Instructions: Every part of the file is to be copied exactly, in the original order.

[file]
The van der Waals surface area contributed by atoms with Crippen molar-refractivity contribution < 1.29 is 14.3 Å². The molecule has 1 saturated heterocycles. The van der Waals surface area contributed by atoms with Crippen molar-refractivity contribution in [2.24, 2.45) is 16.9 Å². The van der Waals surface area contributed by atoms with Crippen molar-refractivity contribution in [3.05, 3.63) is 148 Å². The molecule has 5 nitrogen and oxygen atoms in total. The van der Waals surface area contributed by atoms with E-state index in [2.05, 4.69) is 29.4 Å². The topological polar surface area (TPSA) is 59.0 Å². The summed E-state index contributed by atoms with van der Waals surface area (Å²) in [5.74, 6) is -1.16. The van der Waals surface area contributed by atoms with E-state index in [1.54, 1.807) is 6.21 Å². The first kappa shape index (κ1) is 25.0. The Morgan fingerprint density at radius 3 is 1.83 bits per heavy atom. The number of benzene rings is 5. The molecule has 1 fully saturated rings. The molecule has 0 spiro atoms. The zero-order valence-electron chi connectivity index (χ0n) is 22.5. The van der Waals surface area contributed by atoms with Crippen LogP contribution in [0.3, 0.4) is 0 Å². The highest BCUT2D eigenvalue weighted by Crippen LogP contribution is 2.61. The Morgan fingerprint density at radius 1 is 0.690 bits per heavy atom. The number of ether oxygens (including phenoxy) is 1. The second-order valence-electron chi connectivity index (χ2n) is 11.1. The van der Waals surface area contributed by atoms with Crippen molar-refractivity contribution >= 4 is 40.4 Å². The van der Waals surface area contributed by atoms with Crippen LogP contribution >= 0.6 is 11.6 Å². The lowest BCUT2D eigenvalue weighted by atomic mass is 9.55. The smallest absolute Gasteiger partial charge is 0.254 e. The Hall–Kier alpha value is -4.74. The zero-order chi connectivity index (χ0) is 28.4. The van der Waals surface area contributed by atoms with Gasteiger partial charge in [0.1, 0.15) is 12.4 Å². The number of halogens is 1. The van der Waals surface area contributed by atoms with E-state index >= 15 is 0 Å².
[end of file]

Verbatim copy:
The van der Waals surface area contributed by atoms with Crippen molar-refractivity contribution < 1.29 is 14.3 Å². The molecule has 1 saturated heterocycles. The van der Waals surface area contributed by atoms with Crippen molar-refractivity contribution in [2.24, 2.45) is 16.9 Å². The van der Waals surface area contributed by atoms with Crippen molar-refractivity contribution in [3.05, 3.63) is 148 Å². The molecule has 5 nitrogen and oxygen atoms in total. The van der Waals surface area contributed by atoms with E-state index in [2.05, 4.69) is 29.4 Å². The topological polar surface area (TPSA) is 59.0 Å². The summed E-state index contributed by atoms with van der Waals surface area (Å²) in [5.74, 6) is -1.16. The van der Waals surface area contributed by atoms with E-state index in [1.54, 1.807) is 6.21 Å². The first kappa shape index (κ1) is 25.0. The Morgan fingerprint density at radius 3 is 1.83 bits per heavy atom. The number of benzene rings is 5. The molecule has 1 fully saturated rings. The molecule has 0 spiro atoms. The zero-order valence-electron chi connectivity index (χ0n) is 22.5. The van der Waals surface area contributed by atoms with Crippen LogP contribution in [0.3, 0.4) is 0 Å². The highest BCUT2D eigenvalue weighted by Crippen LogP contribution is 2.61. The Morgan fingerprint density at radius 1 is 0.690 bits per heavy atom. The number of ether oxygens (including phenoxy) is 1. The second-order valence-electron chi connectivity index (χ2n) is 11.1. The van der Waals surface area contributed by atoms with Crippen molar-refractivity contribution >= 4 is 40.4 Å². The van der Waals surface area contributed by atoms with Crippen LogP contribution >= 0.6 is 11.6 Å². The lowest BCUT2D eigenvalue weighted by atomic mass is 9.55. The smallest absolute Gasteiger partial charge is 0.254 e. The Hall–Kier alpha value is -4.74. The zero-order chi connectivity index (χ0) is 28.4. The van der Waals surface area contributed by atoms with Gasteiger partial charge in [0.1, 0.15) is 12.4 Å². The number of halogens is 1. The van der Waals surface area contributed by atoms with E-state index >= 15 is 0 Å².